The Distressed Travellers; Or, Labour In Vain.

A poem by William Cowper

A New Song, to a Tune never sung before.


I sing of a journey to Clifton,[1]
We would have performed, if we could;
Without cart or barrow, to lift on
Poor Mary[2] and me through the mud.
Slee, sla, slud,
Stuck in the mud;
Oh it is pretty to wade through a flood!


So away we went, slipping and sliding;
Hop, hop, à la mode de deux frogs;
‘Tis near as good walking as riding,
When ladies are dressed in their clogs.
Wheels, no doubt,
Go briskly about,
But they clatter and rattle, and make such a rout.
dialogue
she.
“Well! now, I protest it is charming;
How finely the weather improves!
That cloud, though ‘tis rather alarming,
How slowly and stately it moves.”
he.
“Pshaw! never mind,
‘Tis not in the wind,
We are travelling south, and shall leave it behind.”
she.
“I am glad we are come for an airing,
For folks may be pounded, and penn’d,
Until they grow rusty, not caring
To stir half a mile to an end.”
he.
“The longer we stay,
The longer we may;
It’s a folly to think about weather or way.”
she.
“But now I begin to be frighted,
If I fall, what a way I should roll!
I am glad that the bridge was indicted,
Stay! stop! I am sunk in a hole!”
he.
“Nay never care,
‘Tis a common affair;
You’ll not be the last that will set a foot there.”
she.
“Let me breathe now a little, and ponder
On what it were better to do;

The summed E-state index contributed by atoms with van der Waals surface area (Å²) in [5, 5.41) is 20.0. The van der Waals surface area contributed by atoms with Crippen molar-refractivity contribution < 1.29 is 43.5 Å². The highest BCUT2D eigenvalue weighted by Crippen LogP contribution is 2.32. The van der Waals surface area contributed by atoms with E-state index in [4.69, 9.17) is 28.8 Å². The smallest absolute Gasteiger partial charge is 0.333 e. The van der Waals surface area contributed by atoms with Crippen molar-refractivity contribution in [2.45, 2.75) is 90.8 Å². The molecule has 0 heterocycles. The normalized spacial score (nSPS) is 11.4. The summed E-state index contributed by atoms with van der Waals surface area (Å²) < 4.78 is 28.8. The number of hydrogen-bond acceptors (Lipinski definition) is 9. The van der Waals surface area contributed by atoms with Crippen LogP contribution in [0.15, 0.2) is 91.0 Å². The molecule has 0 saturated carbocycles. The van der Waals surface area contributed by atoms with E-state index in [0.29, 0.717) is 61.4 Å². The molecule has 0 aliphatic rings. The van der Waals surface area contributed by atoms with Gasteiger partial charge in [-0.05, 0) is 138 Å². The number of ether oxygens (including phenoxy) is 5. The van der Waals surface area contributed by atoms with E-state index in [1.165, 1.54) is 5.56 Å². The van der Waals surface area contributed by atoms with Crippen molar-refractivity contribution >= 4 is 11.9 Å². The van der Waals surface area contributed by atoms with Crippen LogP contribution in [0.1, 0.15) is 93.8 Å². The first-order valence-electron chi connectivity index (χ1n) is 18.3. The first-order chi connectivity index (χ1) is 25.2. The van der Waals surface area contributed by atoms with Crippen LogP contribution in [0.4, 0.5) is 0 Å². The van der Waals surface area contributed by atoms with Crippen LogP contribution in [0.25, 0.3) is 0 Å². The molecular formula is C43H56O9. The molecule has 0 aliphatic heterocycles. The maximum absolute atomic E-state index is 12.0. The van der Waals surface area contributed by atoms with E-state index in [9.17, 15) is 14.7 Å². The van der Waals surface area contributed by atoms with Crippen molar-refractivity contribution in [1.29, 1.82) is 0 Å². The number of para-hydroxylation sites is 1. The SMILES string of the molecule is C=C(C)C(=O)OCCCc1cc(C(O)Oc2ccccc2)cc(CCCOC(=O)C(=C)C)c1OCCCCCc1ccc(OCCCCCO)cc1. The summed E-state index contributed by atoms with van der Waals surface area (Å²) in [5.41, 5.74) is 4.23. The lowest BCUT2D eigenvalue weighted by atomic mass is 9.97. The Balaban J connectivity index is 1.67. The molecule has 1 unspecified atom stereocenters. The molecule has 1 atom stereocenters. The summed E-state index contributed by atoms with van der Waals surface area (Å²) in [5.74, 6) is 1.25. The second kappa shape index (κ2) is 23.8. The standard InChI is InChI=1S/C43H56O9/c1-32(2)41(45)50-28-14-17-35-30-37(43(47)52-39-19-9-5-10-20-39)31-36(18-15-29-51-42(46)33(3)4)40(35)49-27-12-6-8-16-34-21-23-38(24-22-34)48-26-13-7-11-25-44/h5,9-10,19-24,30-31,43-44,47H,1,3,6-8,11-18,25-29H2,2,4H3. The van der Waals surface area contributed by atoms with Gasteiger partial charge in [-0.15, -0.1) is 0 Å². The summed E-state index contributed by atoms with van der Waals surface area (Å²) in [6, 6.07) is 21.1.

That terrible lane I see yonder,
I think we shall never get through.”
he.
“So think I:—
But, by the bye,
We never shall know, if we never should try.”
she.
“But should we get there, how shall we get home
What a terrible deal of bad road we have past!
Slipping, and sliding, and if we should come
To a difficult stile, I am ruin’d at last!
Oh this lane!
Now it is plain
That struggling and striving is labour in vain.”
he.
“Stick fast there while I go and look;”
she.
“Don’t go away, for fear I should fall:”
he.
“I have examined it, every nook,
And what you see here is a sample of all.
Come, wheel round,
The dirt we have found
Would be an estate, at a farthing a pound.”


Now, sister Anne,[3] the guitar you must take,
Set it, and sing it, and make it a song:
I have varied the verse, for variety’s sake,
And cut it off short—because it was long.
‘Tis hobbling and lame,
Which critics won’t blame,
For the sense and the sound, they say, should be the same.

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